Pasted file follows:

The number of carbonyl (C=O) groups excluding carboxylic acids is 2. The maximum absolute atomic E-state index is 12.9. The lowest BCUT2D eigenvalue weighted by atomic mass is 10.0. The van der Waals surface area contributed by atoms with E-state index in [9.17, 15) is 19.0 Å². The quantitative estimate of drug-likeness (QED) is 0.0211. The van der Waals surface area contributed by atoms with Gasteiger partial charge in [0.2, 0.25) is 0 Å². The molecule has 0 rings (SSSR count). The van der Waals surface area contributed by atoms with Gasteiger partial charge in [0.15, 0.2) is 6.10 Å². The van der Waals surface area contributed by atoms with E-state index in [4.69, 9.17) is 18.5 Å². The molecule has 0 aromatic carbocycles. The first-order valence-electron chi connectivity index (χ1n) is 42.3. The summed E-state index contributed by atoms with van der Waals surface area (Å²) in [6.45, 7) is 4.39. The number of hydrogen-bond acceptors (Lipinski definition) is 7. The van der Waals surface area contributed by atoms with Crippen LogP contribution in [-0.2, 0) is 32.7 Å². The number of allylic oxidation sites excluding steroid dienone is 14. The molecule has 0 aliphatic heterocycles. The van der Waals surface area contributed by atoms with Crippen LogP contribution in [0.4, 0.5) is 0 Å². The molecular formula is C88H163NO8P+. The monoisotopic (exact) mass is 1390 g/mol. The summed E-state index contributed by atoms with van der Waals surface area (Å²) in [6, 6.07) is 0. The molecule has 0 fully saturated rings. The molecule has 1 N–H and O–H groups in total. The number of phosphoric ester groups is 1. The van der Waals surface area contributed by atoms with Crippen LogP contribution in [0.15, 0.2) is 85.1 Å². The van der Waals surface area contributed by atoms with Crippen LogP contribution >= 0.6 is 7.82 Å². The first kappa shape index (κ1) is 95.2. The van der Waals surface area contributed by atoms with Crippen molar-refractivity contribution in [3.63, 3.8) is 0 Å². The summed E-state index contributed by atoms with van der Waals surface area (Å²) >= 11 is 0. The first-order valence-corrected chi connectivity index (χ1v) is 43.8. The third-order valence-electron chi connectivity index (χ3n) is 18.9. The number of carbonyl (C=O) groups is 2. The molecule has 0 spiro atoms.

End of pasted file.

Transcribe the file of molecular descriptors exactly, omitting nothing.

The number of carbonyl (C=O) groups excluding carboxylic acids is 2. The maximum absolute atomic E-state index is 12.9. The lowest BCUT2D eigenvalue weighted by atomic mass is 10.0. The van der Waals surface area contributed by atoms with E-state index in [9.17, 15) is 19.0 Å². The quantitative estimate of drug-likeness (QED) is 0.0211. The van der Waals surface area contributed by atoms with Gasteiger partial charge in [0.2, 0.25) is 0 Å². The molecule has 0 rings (SSSR count). The van der Waals surface area contributed by atoms with Gasteiger partial charge in [0.15, 0.2) is 6.10 Å². The van der Waals surface area contributed by atoms with E-state index in [4.69, 9.17) is 18.5 Å². The molecule has 0 aromatic carbocycles. The first-order valence-electron chi connectivity index (χ1n) is 42.3. The summed E-state index contributed by atoms with van der Waals surface area (Å²) in [6.45, 7) is 4.39. The number of hydrogen-bond acceptors (Lipinski definition) is 7. The van der Waals surface area contributed by atoms with Crippen LogP contribution in [-0.2, 0) is 32.7 Å². The number of allylic oxidation sites excluding steroid dienone is 14. The molecule has 0 aliphatic heterocycles. The van der Waals surface area contributed by atoms with Crippen LogP contribution in [0.4, 0.5) is 0 Å². The molecular formula is C88H163NO8P+. The monoisotopic (exact) mass is 1390 g/mol. The summed E-state index contributed by atoms with van der Waals surface area (Å²) in [6, 6.07) is 0. The molecule has 0 fully saturated rings. The molecule has 1 N–H and O–H groups in total. The number of phosphoric ester groups is 1. The van der Waals surface area contributed by atoms with Crippen LogP contribution in [0.15, 0.2) is 85.1 Å². The van der Waals surface area contributed by atoms with Crippen LogP contribution >= 0.6 is 7.82 Å². The first kappa shape index (κ1) is 95.2. The van der Waals surface area contributed by atoms with Crippen molar-refractivity contribution in [3.63, 3.8) is 0 Å². The summed E-state index contributed by atoms with van der Waals surface area (Å²) >= 11 is 0. The first-order valence-corrected chi connectivity index (χ1v) is 43.8. The third-order valence-electron chi connectivity index (χ3n) is 18.9. The number of carbonyl (C=O) groups is 2. The molecule has 0 spiro atoms.